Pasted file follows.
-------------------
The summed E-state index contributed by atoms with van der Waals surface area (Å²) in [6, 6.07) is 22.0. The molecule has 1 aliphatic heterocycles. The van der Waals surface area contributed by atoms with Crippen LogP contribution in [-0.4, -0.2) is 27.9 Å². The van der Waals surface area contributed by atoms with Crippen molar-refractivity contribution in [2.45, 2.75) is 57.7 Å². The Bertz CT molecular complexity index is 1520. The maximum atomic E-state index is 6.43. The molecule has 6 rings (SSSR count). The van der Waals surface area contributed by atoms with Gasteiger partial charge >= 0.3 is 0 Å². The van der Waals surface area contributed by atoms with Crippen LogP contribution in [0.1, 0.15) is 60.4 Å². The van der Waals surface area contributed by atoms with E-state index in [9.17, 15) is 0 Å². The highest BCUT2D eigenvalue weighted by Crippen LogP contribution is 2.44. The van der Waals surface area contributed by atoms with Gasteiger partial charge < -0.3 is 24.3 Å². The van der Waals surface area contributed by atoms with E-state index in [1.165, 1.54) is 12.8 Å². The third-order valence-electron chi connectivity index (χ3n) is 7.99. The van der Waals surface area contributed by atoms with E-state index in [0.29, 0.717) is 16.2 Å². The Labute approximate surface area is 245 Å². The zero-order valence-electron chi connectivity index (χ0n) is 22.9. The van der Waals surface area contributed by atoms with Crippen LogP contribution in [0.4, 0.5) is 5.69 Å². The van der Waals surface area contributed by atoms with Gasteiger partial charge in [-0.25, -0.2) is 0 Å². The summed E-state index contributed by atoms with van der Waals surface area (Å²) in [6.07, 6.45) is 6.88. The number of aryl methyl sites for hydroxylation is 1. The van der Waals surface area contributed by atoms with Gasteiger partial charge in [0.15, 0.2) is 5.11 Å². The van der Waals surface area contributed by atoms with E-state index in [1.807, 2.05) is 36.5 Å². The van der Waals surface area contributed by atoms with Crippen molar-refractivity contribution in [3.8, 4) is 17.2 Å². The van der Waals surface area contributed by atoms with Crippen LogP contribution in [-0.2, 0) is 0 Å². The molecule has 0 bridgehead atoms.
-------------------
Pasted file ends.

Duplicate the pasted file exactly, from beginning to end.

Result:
The summed E-state index contributed by atoms with van der Waals surface area (Å²) in [6, 6.07) is 22.0. The molecule has 1 aliphatic heterocycles. The van der Waals surface area contributed by atoms with Crippen LogP contribution in [-0.4, -0.2) is 27.9 Å². The van der Waals surface area contributed by atoms with Crippen molar-refractivity contribution in [2.45, 2.75) is 57.7 Å². The Bertz CT molecular complexity index is 1520. The maximum atomic E-state index is 6.43. The molecule has 6 rings (SSSR count). The van der Waals surface area contributed by atoms with Gasteiger partial charge >= 0.3 is 0 Å². The van der Waals surface area contributed by atoms with Crippen LogP contribution in [0.1, 0.15) is 60.4 Å². The van der Waals surface area contributed by atoms with E-state index in [9.17, 15) is 0 Å². The highest BCUT2D eigenvalue weighted by Crippen LogP contribution is 2.44. The van der Waals surface area contributed by atoms with Gasteiger partial charge < -0.3 is 24.3 Å². The van der Waals surface area contributed by atoms with E-state index in [1.165, 1.54) is 12.8 Å². The third-order valence-electron chi connectivity index (χ3n) is 7.99. The van der Waals surface area contributed by atoms with E-state index in [0.29, 0.717) is 16.2 Å². The Labute approximate surface area is 245 Å². The zero-order valence-electron chi connectivity index (χ0n) is 22.9. The van der Waals surface area contributed by atoms with Crippen LogP contribution in [0.4, 0.5) is 5.69 Å². The van der Waals surface area contributed by atoms with Gasteiger partial charge in [-0.25, -0.2) is 0 Å². The summed E-state index contributed by atoms with van der Waals surface area (Å²) in [6.07, 6.45) is 6.88. The number of aryl methyl sites for hydroxylation is 1. The van der Waals surface area contributed by atoms with Gasteiger partial charge in [0.15, 0.2) is 5.11 Å². The van der Waals surface area contributed by atoms with E-state index in [1.807, 2.05) is 36.5 Å². The van der Waals surface area contributed by atoms with Crippen molar-refractivity contribution in [3.8, 4) is 17.2 Å². The van der Waals surface area contributed by atoms with Crippen LogP contribution in [-0.2, 0) is 0 Å². The molecule has 0 bridgehead atoms.